UK Work Sponsor Licenses No Longer Need to Be Renewed Every 4 Years

| May 7, 2024
UK Work Sponsor Licenses No Longer Need to Be Renewed Every 4 Years

The United Kingdom (UK) Home Office has simplified the work sponsorship process by removing the requirement to renew their licenses.

Starting on 6 April, those with work sponsorship licenses that expire on or after the date no longer need to renew their license or pay a renewal fee.

To enable a smooth transition to policy change, the Home Office has extended all work sponsor licenses due to expire on or after 6 April for ten years.

Those who have already applied for a renewal of their work visa sponsor license will be contacted for reimbursement.

Work sponsors who have received a notification to renew their license can ignore it.

This welcome change for work sponsors will make it easier for businesses to retain international workers. 

What is a work sponsor license?

UK businesses need a work sponsor license to employ non-British workers.

Post-Brexit in 2020, non-British workers included individuals from the European Union (EU), Liechtenstein, Iceland, Norway, and Switzerland citizens.

Previously, sponsors had to apply for a renewal 90 days before their license expires.

They also had to pay a renewal fee of £1,476 for medium and large sponsors and £536 for small and charitable sponsors.

This fee is the same amount they had to pay when applying for a work sponsor license the first time.

Work sponsors typically wait eight weeks after submitting a renewal application to receive a decision from the Home Office.

Immigration service Smith Stone Walters said it is likely that the Home Office discontinued work sponsor renewals due to increasing costs and time to process renewal applications.

This is because the number of licensed sponsors in the UK grows yearly.

Removing work sponsor license renewals will free up more of the Home Office’s resources and focus on other priorities.

“Despite the renewal requirement being removed, sponsor compliance remains high on the Home Office’s list of priorities,” said the firm.

Work sponsor applications for Defined Certificates of Sponsorships

Skilled workers must have a Certificate of Sponsorship (CoS) to apply for a skilled worker visa and work in the UK.

A Certificate of Sponsorship (CoS) contains the details of a job or role in the UK offered to a skilled worker from outside the UK. There are two types of CoS: “Defined” and “Undefined.”

Skilled workers cannot apply for a Defined Certificate of Sponsorships (DCoS). Instead, the company or business that offered them a job in the UK should apply for one.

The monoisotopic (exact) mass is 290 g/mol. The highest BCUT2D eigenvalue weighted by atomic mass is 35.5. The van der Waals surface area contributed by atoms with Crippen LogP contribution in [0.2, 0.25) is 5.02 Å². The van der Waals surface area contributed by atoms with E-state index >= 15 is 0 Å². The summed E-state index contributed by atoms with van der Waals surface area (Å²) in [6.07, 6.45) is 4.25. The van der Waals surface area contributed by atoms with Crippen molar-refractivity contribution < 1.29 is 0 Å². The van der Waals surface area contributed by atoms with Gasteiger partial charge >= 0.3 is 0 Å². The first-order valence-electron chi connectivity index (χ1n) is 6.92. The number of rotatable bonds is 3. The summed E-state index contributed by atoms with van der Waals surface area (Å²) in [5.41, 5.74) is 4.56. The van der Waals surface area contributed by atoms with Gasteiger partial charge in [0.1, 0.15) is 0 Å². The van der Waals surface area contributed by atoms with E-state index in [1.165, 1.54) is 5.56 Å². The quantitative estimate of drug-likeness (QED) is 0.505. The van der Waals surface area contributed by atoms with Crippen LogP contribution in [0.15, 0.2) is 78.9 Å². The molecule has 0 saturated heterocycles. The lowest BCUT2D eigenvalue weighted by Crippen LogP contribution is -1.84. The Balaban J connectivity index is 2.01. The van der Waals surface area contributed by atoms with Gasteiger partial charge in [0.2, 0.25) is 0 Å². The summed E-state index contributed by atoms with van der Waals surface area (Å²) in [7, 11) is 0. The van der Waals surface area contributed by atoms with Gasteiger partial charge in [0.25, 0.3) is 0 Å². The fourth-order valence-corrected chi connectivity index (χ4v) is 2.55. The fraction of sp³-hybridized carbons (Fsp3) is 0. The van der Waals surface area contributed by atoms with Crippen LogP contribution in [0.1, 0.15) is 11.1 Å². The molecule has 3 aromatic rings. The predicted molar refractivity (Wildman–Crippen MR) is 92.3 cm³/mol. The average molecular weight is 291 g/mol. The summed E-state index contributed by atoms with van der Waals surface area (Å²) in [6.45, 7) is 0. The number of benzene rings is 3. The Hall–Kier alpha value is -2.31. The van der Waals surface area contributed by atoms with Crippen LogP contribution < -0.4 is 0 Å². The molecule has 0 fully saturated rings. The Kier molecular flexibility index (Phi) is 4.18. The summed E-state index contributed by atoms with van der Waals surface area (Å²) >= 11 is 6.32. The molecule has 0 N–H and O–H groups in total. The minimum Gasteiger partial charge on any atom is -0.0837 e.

To apply for a DCoS, work sponsors must submit typical CoS details, such as start date, occupation code, job description, and salary.

They must submit the applications using the online Sponsorship Management System (SMS) and pay a standard fee of £239 for the Skilled Worker route.

The Home Office can issue a decision within one working day for straightforward applications.

Once the Home Office approves a DCoS, the work sponsor must assign it to a worker within three months. Otherwise, it will be removed from the work visa sponsor’s account.

Updated Home Office guidance on DCoS applications

One change for work sponsor license holders is applying for a DCoS.

The Home Office guidance now requires the number of weekly working hours for skilled workers to be included in DCoS applications.

This requirement on DCoS applications came into force starting on 11 March.

Previously, work visa sponsors were required to provide this information in the ‘Summary of job description’ field.

After the change, the DCoS will have a dedicated field for work sponsors to enter this data.

If the number of weekly hours is still under negotiation, the work sponsor should provide the number of hours usually expected of workers in a similar role.

Then, they should provide an explanation of this estimate in the ‘Summary of job description’ field.

Work sponsors must confirm the correct number of weekly hours by adding a sponsor note when the DCoS is assigned to a worker.

Sponsors must also now provide more information when applying for a DCoS to sponsor care workers, home carers, or senior care workers.

Increased general salary threshold for skilled workers

The Home Office has implemented policy changes to lower the UK’s increasing and unsustainable net migration number.

One of these policy changes is increasing the general salary threshold for skilled workers from £26,200 to £38,700, effective 4 April.

The government also replaced the Shortage Occupation List (SOL) with the new Immigration Salary List (ISL).

The ISL still offers a 20 percent discount on the salary threshold of only eight percent of jobs available in the skilled worker route.

Home and care workers are also no longer allowed to bring dependants or family to the UK.

More changes to Student visas and Family visas are already in effect, as is a review of the Graduate visa.